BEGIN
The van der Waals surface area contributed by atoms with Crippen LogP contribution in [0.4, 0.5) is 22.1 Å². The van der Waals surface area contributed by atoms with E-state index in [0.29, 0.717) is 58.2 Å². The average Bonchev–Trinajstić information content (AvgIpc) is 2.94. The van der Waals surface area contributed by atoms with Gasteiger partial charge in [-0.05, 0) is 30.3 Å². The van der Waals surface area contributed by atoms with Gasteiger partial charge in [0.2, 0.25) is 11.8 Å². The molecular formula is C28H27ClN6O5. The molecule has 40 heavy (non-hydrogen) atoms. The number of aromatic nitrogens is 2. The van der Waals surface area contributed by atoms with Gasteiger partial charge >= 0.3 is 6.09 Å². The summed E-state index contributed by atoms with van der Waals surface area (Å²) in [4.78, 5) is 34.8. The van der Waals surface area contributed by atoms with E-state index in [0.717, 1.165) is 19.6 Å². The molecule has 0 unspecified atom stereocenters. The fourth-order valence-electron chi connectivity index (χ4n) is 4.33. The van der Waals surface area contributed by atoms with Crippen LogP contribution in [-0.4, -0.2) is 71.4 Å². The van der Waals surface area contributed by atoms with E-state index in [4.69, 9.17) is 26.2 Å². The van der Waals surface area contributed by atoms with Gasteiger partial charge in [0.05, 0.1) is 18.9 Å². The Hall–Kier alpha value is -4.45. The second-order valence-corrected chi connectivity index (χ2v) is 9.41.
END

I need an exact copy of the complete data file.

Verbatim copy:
The van der Waals surface area contributed by atoms with Crippen LogP contribution in [0.4, 0.5) is 22.1 Å². The van der Waals surface area contributed by atoms with E-state index in [0.29, 0.717) is 58.2 Å². The average Bonchev–Trinajstić information content (AvgIpc) is 2.94. The van der Waals surface area contributed by atoms with Gasteiger partial charge in [-0.05, 0) is 30.3 Å². The van der Waals surface area contributed by atoms with Gasteiger partial charge in [0.2, 0.25) is 11.8 Å². The molecular formula is C28H27ClN6O5. The molecule has 40 heavy (non-hydrogen) atoms. The number of aromatic nitrogens is 2. The van der Waals surface area contributed by atoms with Gasteiger partial charge >= 0.3 is 6.09 Å². The summed E-state index contributed by atoms with van der Waals surface area (Å²) in [4.78, 5) is 34.8. The van der Waals surface area contributed by atoms with E-state index in [0.717, 1.165) is 19.6 Å². The molecule has 0 unspecified atom stereocenters. The fourth-order valence-electron chi connectivity index (χ4n) is 4.33. The van der Waals surface area contributed by atoms with Crippen LogP contribution in [-0.4, -0.2) is 71.4 Å². The van der Waals surface area contributed by atoms with E-state index in [4.69, 9.17) is 26.2 Å². The van der Waals surface area contributed by atoms with Gasteiger partial charge in [0.05, 0.1) is 18.9 Å². The Hall–Kier alpha value is -4.45. The second-order valence-corrected chi connectivity index (χ2v) is 9.41.